(P031) Disease Control and Toxicity Outcomes for T4 Carcinoma of the Nasopharynx Treated With Intensity-Modulated Radiotherapy

April 15, 2014

Treatment of T4 nasopharyngeal carcinoma (NPC) is challenging due to the close proximity of the tumor to the central nervous system. We evaluated our disease control and toxicity outcomes for patients with T4 NPC treated with intensity-modulated radiation therapy (IMRT) and chemotherapy.

Vinita Takiar, MD, PhD, Dominic Ma, BS, K.K. Ang, MD, PhD, David I. Rosenthal, MD, Beth M. Beadle, MD, PhD, Steven J. Frank, MD, Clifton D. Fuller, MD, PhD, Gary B. Gunn, MD, William H. Morrison, MD, Kate H. Hutcheson, PhD, Adel K. El-Naggar, MD, Kathryn A. Gold, MD, Michael E. Kupferman, MD, Adam S. Garden, MD, Jack Phan, MD, PhD; UT MD Anderson Cancer Center

Background: Treatment of T4 nasopharyngeal carcinoma (NPC) is challenging due to the close proximity of the tumor to the central nervous system. We evaluated our disease control and toxicity outcomes for patients with T4 NPC treated with intensity-modulated radiation therapy (IMRT) and chemotherapy.

Methods: The medical records of 66 patients with T4 NPC treated from 2002–2012 with IMRT were reviewed. Endpoints included tumor control and toxicity, as assessed by Common Terminology Criteria for Adverse Events version 4.0 (CTCAE v4.0). Preliminary prospective patient-reported quality-of-life outcomes were obtained from survivors who completed the MD Anderson Symptoms Inventory and Brief Fatigue Inventory (BFI). For both scoring systems, a score of 0 represents absence of the symptom, while a score of 10 is most severe.

Results: Median follow-up was 38 months. On institutional pathology review, 13 patients were identified as having World Health Organization (WHO) I NPC, 6 patients were WHO II, and 46 patients were WHO III. WHO classification was unavailable for one patient. Fifteen patients were N0, 10 had N1 disease, 27 patients had N2 disease, and 14 had N3 disease. Epstein-Barr virus (EBV) status was available for 28 patients, 17 of whom were positive. Sixty-five patients received chemotherapy-2% induction, 26% concurrent, and 71% both.

Actuarial 5-year rates of locoregional control (LRC), distant metastasis-free survival (DMFS), progression-free survival (PFS), and overall survival (OS) were 80%, 82%, 57%, and 69%, respectively. There was a trend toward improved OS (P = .056) and LRC (P = .050) in patients with WHO III disease compared to patients with WHO I/II disease. Evidence of EBV infection was associated with improved OS (P = .023) and PFS (P = .003). Nodal involvement was associated with worse PFS (P = .015), while advanced nodal disease (N2/N3) was associated with worse DMFS (P = .044) compared with N0/N1 disease. PTV volume > 400 cm3 was associated with worse OS (P = .024), PFS (P = .001), and DMFS (P = .024).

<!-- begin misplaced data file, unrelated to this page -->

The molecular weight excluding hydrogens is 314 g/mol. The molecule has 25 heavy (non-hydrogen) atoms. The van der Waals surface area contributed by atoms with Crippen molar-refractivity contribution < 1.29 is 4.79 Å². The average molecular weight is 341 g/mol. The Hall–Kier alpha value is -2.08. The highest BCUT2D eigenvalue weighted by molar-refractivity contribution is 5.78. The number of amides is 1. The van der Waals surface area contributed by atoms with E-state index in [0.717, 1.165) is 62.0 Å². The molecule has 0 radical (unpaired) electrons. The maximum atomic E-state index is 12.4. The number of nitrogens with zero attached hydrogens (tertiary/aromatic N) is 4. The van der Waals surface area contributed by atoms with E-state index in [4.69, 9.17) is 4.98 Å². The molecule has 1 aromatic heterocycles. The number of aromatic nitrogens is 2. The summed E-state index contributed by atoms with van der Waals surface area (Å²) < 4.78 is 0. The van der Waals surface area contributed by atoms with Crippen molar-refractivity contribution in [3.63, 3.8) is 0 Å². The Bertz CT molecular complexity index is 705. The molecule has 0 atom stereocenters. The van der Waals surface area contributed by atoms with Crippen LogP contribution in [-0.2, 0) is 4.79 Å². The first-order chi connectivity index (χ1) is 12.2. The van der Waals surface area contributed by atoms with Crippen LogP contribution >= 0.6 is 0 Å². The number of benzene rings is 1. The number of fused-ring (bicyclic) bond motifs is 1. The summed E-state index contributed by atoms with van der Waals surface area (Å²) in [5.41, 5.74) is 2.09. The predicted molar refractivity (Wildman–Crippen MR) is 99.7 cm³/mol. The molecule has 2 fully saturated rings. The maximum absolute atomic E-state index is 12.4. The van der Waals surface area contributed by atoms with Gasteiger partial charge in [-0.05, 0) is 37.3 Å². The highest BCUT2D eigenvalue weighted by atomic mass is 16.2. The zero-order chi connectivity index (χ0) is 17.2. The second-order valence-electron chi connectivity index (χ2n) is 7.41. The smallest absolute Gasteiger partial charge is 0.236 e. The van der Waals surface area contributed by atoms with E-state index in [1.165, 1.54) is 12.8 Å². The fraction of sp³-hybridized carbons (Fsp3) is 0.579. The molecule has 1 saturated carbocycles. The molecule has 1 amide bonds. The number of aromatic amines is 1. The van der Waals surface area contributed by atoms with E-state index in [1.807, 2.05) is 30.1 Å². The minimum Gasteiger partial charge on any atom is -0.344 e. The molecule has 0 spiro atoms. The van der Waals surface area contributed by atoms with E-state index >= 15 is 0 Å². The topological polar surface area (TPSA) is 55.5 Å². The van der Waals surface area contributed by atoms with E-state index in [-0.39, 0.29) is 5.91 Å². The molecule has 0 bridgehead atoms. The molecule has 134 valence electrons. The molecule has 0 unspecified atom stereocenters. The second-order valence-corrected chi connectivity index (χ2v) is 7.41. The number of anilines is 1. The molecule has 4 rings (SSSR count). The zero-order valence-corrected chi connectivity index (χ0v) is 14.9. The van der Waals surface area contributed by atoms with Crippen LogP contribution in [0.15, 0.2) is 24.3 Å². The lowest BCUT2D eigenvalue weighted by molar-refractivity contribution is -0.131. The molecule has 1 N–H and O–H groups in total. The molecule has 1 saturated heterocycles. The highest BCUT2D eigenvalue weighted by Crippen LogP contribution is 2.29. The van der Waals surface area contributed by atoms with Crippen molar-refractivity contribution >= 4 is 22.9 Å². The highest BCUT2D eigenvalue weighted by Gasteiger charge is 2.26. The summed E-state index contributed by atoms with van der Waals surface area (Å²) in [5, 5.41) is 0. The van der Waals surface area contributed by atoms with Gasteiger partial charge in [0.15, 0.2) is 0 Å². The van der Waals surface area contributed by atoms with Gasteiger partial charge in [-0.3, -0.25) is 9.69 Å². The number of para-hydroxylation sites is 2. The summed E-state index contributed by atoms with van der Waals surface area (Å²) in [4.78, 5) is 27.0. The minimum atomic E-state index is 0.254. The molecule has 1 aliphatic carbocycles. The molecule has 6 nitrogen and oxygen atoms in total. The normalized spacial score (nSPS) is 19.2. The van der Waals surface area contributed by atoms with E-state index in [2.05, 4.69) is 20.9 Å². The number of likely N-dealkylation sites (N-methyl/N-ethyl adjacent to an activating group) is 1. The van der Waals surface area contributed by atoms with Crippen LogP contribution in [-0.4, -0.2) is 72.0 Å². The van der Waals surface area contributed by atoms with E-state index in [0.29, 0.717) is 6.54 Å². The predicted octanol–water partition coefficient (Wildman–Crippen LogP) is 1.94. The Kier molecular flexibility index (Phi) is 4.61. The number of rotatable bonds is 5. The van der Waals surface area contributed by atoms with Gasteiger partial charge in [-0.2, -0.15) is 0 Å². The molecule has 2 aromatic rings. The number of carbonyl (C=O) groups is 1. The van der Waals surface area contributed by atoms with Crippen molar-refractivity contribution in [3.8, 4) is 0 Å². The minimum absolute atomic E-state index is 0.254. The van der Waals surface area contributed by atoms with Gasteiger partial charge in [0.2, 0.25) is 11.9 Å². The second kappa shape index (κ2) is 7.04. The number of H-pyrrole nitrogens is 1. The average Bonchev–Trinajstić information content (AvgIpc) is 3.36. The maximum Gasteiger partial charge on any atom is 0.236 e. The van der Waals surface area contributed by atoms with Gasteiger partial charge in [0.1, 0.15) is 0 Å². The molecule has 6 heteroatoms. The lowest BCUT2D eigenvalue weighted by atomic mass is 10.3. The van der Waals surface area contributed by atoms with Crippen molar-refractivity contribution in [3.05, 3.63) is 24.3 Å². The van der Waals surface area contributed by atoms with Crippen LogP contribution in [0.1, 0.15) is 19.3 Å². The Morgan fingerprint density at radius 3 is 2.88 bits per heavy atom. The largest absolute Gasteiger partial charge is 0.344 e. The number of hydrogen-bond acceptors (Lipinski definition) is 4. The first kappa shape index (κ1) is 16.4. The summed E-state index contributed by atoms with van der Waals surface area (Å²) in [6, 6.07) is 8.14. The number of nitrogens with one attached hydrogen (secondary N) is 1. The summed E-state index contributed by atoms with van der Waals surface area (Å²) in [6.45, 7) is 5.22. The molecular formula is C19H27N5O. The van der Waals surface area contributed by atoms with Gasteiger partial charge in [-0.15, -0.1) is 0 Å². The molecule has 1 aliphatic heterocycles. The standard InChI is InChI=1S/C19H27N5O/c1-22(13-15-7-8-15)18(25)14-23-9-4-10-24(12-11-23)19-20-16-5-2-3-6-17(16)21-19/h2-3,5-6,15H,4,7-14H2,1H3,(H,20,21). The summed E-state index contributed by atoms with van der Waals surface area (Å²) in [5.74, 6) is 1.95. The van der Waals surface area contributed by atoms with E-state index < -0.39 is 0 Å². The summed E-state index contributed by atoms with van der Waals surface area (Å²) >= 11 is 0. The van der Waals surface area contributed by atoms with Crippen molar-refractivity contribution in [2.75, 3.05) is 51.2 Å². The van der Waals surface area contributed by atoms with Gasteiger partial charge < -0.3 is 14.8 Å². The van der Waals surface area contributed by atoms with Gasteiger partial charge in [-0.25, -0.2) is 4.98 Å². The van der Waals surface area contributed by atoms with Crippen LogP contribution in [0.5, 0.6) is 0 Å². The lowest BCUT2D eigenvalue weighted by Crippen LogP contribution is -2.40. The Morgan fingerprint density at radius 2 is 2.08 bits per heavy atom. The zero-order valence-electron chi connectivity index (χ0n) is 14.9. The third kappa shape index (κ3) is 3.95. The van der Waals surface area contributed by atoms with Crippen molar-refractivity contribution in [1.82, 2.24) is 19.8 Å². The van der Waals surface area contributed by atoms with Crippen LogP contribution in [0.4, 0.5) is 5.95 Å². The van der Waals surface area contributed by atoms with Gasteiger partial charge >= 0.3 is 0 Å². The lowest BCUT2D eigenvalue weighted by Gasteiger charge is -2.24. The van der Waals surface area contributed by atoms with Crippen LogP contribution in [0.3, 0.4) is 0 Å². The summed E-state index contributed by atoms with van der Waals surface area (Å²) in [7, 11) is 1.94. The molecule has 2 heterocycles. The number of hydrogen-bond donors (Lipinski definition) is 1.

Ototoxicity was the most common toxicity (n = 42), with 19 patients experiencing grade 3 symptoms. Twenty-nine patients experienced xerostomia, and 16 patients had ophthalmologic toxicity. Actuarial non–feeding tube grade 3 toxicity rate at 5 years was 49% overall and 33% excluding ototoxicity. No grade 4 or 5 toxicity was observed. There was no late feeding tube dependence, although two patients developed esophageal strictures requiring surgical dilatation. Nine patients (14%) presented with radiographic evidence of temporal lobe necrosis, two of whom experienced significant cognitive impairment, including severe short-term memory deficit and personality change. Mean dose to the temporal lobe was 5,599 cGy (range: 1,500–7,903 cGy).

Preliminary patient-reported outcomes data from 7 patients (of 46 living) revealed dry mouth to be the most significant symptom (average score 5.6), followed by memory difficulties (average score 5.3). Average fatigue score at the time of BFI completion was 4.4, with an average score for worst fatigue in the previous 24 hours of 5.

Conclusions: We report acceptable disease control outcomes for a homogenous population of T4 nasopharynx cancer patients treated with IMRT and chemotherapy. Survival and locoregional disease control rates have improved, consistent with the use of chemotherapy and advances in radiotherapy; however, late treatment toxicity remains a concern in this challenging patient cohort.